Sherlock Holmes: Consulting Detective
Published by Ystari Games - 2012 Edition
Designers: Raymond Edwards, Suzanne Goldberg, Gary Grady
Head Artist: Arnaud Demaegd
1 - 8 players ~ 1 - 2 hours
Review written by Luke Muench
I never understood why people liked Sherlock Holmes. Not the super-popular BBC show, mind you, I mean the character in general. His personality extends little beyond an intense intellect and a love of pipes, puzzles, and violins . His adventures, have something of an expiration date, lacking the same punch on multiple go-arounds. And his world, while filled with a fantastic cast of dastardly villains, can feel constrained and largely unexplored. Holmes feels more like a vehicle for a story than he is an interesting story in and of himself.
Needless to say, I was rather hesitant when first faced with the prospect of Sherlock Holmes: Consulting Detective. It was unlike any game I had encountered before; a game that boasted legacy- and escape room-like elements way before the genres came into their own, that pitted you and your friends against the wits of a man we so often were encouraged to root for, and did so in a world that was potentially as open as the worlds of large-scale video games like Skyrim or Fallout. Yet it was these very reasons of hesitation that eventually coerced me into picking it up, making me wonder if such an experimental idea might work.
Sherlock Holmes: Consulting Detective has one of the most accessible gameplay systems in the industry. When sitting down to play, your group will select the next mystery booklet from a series of adventures, each mystery leading to the next in chronological order. After being prompted by a brief introduction, including a narrative full of clues and red herrings, players are let loose, allowed to explore as much as they’d like for as long as they want.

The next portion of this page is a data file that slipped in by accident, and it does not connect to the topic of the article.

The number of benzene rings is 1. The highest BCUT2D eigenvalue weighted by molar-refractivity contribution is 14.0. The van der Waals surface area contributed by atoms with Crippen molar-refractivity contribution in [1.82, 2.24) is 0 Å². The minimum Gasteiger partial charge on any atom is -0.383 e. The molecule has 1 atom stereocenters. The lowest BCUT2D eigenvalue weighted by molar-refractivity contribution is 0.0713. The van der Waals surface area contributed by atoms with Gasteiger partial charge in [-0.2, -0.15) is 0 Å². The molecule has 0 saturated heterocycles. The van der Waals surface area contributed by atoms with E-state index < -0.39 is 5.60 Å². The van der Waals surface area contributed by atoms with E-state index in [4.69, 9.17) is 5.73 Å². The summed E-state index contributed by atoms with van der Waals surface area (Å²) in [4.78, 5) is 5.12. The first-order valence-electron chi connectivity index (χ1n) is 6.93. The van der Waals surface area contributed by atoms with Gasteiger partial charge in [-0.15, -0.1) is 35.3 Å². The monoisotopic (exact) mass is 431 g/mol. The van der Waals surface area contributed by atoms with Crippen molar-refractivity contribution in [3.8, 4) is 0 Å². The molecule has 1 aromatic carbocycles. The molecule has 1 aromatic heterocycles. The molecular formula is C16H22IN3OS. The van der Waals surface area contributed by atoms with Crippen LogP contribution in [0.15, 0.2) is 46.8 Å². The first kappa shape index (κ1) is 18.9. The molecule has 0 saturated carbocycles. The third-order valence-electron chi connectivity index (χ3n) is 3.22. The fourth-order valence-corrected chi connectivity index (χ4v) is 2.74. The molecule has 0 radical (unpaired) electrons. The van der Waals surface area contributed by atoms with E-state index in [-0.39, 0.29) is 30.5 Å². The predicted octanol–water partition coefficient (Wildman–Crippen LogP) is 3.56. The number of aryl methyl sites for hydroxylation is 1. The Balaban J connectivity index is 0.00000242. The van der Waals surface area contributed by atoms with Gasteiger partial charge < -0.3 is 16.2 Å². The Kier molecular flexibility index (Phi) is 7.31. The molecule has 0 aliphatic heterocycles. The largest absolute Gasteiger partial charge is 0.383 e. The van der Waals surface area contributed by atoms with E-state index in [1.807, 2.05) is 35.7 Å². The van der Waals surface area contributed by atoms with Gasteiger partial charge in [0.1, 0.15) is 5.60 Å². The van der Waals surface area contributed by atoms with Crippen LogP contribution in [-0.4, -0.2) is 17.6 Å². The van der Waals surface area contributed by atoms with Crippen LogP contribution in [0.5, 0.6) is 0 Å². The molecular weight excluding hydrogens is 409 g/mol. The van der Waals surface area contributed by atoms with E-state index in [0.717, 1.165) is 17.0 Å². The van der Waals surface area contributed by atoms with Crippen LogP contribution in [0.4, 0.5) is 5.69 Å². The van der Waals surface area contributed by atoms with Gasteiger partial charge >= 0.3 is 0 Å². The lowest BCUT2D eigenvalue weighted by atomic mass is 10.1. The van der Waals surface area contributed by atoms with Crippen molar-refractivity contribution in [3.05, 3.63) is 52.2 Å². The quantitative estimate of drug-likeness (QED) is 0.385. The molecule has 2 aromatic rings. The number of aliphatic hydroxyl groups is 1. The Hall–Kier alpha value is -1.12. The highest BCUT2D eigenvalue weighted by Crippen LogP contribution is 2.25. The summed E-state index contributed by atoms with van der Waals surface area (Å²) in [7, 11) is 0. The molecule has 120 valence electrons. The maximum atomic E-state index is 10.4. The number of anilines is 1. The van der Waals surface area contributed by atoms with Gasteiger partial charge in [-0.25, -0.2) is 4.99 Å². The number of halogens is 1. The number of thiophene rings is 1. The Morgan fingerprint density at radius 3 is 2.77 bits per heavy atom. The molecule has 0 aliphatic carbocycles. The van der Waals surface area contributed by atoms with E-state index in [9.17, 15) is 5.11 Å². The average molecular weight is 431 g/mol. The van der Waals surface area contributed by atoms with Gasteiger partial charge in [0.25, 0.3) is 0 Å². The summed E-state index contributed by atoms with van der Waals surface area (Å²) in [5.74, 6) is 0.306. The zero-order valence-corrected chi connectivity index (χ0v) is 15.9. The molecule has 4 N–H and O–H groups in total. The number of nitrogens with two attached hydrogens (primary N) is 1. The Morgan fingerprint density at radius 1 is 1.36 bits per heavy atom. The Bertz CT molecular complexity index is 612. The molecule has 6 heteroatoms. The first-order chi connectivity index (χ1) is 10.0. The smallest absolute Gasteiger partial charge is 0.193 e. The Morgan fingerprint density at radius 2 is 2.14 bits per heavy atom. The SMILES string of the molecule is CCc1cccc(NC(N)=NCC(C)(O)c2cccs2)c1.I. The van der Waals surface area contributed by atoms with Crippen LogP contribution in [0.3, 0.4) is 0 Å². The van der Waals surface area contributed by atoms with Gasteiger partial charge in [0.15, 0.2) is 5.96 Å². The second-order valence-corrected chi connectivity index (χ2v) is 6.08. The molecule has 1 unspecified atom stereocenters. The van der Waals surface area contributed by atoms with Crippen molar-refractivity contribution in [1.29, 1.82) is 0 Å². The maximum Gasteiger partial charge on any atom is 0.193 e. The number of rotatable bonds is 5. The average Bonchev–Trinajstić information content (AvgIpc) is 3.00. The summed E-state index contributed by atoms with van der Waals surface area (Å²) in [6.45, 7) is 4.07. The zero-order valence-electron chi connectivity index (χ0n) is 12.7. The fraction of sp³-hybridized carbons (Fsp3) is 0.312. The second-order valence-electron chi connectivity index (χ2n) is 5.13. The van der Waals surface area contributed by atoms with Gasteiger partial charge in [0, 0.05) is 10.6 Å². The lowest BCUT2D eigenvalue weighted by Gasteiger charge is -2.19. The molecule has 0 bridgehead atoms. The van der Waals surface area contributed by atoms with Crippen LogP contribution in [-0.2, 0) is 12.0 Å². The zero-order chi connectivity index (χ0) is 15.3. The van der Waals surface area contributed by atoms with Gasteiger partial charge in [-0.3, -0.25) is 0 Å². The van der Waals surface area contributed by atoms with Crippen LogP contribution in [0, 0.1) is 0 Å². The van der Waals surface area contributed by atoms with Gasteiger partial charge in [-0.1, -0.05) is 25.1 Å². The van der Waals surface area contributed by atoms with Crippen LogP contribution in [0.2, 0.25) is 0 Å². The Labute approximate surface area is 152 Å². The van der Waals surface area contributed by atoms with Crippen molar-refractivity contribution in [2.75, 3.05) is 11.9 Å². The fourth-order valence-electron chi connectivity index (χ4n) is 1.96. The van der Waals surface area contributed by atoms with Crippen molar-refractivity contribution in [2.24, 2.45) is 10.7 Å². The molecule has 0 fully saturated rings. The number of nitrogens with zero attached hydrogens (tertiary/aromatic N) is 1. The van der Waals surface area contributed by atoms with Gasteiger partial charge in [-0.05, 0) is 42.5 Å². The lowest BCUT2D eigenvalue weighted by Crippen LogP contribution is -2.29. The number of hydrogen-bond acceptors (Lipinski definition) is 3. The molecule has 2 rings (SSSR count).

Your tools for dissecting each story are the mystery booklet, a London directory, each published newspaper to date (every mystery includes a newspaper that has clues for the current and future cases), a sprawling map, and your own wits. Much of the game hinges on you deducing which locations you need to visit to gather information, looking up the names of people and places in the directory to then lead you to the appropriate paragraphs of dialogue in the booklet. While many of these are false leads or wastes of your time, a few provide hearty chunks of story to be sorted through and discussed liberally. My friend and I clutched desperately to a notebook throughout our escapades, jotting down anything that seemed remotely relevant or worth considering. The map can be occasionally useful, allowing you to trace the pathways of certain characters, deducing who could have been where on a given night. The newspapers often contain pertinent articles regarding the mystery at hand, but sorting through previous editions can lead to some fruitful and insightful discoveries.